Theoretically, it would be awkward to have such a conversation with a veteran player who’s meant a lot to the franchise, whether that be Zach Parise and his seemingly eternal contract, or Mikko Koivu on a one-year deal. Yet, as we’ve seen from Parise doing some summer soul-searching with The Athletic’s Michael Russo (sub required), some of these players have already pondered moving on. It’s easier to have such chats when you’re accomodating a veteran player trying to win that elusive Stanley Cup than it is to ask if you can uproot their family via a trade, after all.

2. Identify your core, and don’t settle

Such clause talk brings up some tough decisions for Guerin when it comes to who is a core Wild player and who is expendable.

As stuck as the Wild seem right now, it’s remarkable how much of a clean slate Guerin can enjoy in the not-so-distant future … at least if he makes smart calls. Via Cap Friendly, the Wild have about $9.5M in cap space, although RFAs Kevin Fiala and Joel Eriksson Ek still need deals. Even if the cap remained at $81.5M, the Wild’s 2020-21 cap space would rise to $22M, and then all the way up to about $44M heading into 2021-22.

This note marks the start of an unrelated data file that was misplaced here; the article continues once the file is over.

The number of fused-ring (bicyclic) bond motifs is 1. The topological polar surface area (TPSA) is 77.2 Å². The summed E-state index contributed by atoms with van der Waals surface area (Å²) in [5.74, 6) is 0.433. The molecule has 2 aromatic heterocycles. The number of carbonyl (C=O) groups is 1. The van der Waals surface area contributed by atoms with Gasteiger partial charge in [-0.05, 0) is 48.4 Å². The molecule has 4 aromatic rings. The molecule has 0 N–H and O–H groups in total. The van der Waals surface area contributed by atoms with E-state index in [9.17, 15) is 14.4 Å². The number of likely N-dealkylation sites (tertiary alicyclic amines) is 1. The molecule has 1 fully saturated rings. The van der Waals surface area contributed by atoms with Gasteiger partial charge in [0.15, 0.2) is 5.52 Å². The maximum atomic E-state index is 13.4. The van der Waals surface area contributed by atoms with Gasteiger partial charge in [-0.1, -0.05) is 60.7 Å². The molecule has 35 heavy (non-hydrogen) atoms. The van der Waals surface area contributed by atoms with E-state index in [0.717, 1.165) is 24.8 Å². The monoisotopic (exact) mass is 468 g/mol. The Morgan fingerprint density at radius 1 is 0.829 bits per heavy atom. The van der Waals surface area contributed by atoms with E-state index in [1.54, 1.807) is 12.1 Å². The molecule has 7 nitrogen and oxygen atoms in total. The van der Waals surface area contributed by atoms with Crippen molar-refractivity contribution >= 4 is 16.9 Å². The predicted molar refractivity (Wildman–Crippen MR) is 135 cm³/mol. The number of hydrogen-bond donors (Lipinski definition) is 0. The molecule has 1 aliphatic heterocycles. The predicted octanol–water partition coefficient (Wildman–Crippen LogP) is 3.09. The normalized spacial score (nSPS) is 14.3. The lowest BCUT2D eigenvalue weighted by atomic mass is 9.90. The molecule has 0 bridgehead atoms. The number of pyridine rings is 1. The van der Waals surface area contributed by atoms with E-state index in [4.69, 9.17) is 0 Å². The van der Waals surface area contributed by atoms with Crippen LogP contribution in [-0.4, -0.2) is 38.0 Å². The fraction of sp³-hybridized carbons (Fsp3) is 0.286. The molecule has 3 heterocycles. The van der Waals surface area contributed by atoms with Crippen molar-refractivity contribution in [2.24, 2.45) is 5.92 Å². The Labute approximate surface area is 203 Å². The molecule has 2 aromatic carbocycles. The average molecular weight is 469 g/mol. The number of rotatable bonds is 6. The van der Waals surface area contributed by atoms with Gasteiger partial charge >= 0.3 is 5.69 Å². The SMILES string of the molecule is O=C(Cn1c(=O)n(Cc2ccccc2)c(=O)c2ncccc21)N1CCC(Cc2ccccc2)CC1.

With that in mind, Guerin needs to be cold and calculating. Should the Wild sign Jared Spurgeon, a soon-to-be 30-year-old defenseman who figures to be expensive following this upcoming contract year, or would it be smarter to trade a quality defenseman for what could be a big haul, and build for the future? The Wild have already seen how bad a long-term contract can look, and while Spurgeon could age gracefully, he could just as easily become another albatross.

Spurgeon isn’t the only tough call, but he’s among the toughest.

[From Wild Day at PHT: Under Pressure | Three Questions | X-Factor]

3. Invest in analytics

Firing Fenton after a bit more than a year wasn’t the greatest look for the Wild, but the silver lining was that it kept Fenton from flubbing a Jason Zucker trade in the same way he made the worst blunder of his time, the atrocious Nino Niederreiter trade.

According to Russo’s scathing, incredible rundown of Fenton’s reign in Minnesota, the Niederreiter trade was essentially made during a Florida retreat where the Wild’s top analytics staffers weren’t even invited.

The dream would be for Minnesota to be cutting edge, yet at a minimum, Guerin can avoiding shooting himself in the Fenton … er, foot.

4. Bring in your people

On the other hand, Russo’s reporting also enforced why it can be so important to surround yourself with people you trust.